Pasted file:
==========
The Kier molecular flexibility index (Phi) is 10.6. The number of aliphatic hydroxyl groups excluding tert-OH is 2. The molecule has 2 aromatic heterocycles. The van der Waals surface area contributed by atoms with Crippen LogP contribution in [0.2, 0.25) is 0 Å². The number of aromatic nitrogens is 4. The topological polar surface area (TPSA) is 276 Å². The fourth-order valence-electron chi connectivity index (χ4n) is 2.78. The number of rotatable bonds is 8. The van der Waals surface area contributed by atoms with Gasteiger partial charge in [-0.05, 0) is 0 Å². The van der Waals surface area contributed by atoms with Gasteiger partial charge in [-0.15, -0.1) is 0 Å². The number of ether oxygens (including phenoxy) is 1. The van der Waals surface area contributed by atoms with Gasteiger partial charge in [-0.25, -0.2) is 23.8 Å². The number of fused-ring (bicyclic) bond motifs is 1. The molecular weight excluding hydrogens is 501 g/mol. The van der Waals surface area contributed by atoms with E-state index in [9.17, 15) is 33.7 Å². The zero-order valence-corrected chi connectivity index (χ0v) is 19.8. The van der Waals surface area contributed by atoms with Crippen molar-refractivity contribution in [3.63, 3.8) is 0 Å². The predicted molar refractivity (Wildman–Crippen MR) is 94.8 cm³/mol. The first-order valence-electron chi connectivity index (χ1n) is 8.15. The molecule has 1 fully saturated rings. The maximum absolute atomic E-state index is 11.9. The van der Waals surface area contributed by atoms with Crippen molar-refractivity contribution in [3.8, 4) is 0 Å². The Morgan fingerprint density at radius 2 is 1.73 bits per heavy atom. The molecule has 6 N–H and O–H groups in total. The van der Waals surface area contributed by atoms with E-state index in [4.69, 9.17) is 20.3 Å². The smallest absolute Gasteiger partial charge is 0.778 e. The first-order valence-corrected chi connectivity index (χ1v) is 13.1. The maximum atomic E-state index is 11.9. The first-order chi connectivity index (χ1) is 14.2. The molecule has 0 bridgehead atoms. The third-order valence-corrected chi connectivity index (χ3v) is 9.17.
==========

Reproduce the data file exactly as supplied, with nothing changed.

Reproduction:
The Kier molecular flexibility index (Phi) is 10.6. The number of aliphatic hydroxyl groups excluding tert-OH is 2. The molecule has 2 aromatic heterocycles. The van der Waals surface area contributed by atoms with Crippen LogP contribution in [0.2, 0.25) is 0 Å². The number of aromatic nitrogens is 4. The topological polar surface area (TPSA) is 276 Å². The fourth-order valence-electron chi connectivity index (χ4n) is 2.78. The number of rotatable bonds is 8. The van der Waals surface area contributed by atoms with Gasteiger partial charge in [-0.05, 0) is 0 Å². The van der Waals surface area contributed by atoms with Gasteiger partial charge in [-0.15, -0.1) is 0 Å². The number of ether oxygens (including phenoxy) is 1. The van der Waals surface area contributed by atoms with Gasteiger partial charge in [-0.25, -0.2) is 23.8 Å². The number of fused-ring (bicyclic) bond motifs is 1. The molecular weight excluding hydrogens is 501 g/mol. The van der Waals surface area contributed by atoms with E-state index in [9.17, 15) is 33.7 Å². The zero-order valence-corrected chi connectivity index (χ0v) is 19.8. The van der Waals surface area contributed by atoms with Crippen molar-refractivity contribution in [3.63, 3.8) is 0 Å². The predicted molar refractivity (Wildman–Crippen MR) is 94.8 cm³/mol. The first-order valence-electron chi connectivity index (χ1n) is 8.15. The molecule has 1 fully saturated rings. The maximum absolute atomic E-state index is 11.9. The van der Waals surface area contributed by atoms with Crippen molar-refractivity contribution in [3.8, 4) is 0 Å². The Morgan fingerprint density at radius 2 is 1.73 bits per heavy atom. The molecule has 6 N–H and O–H groups in total. The van der Waals surface area contributed by atoms with E-state index in [4.69, 9.17) is 20.3 Å². The smallest absolute Gasteiger partial charge is 0.778 e. The first-order valence-corrected chi connectivity index (χ1v) is 13.1. The maximum atomic E-state index is 11.9. The first-order chi connectivity index (χ1) is 14.2. The molecule has 0 bridgehead atoms. The third-order valence-corrected chi connectivity index (χ3v) is 9.17.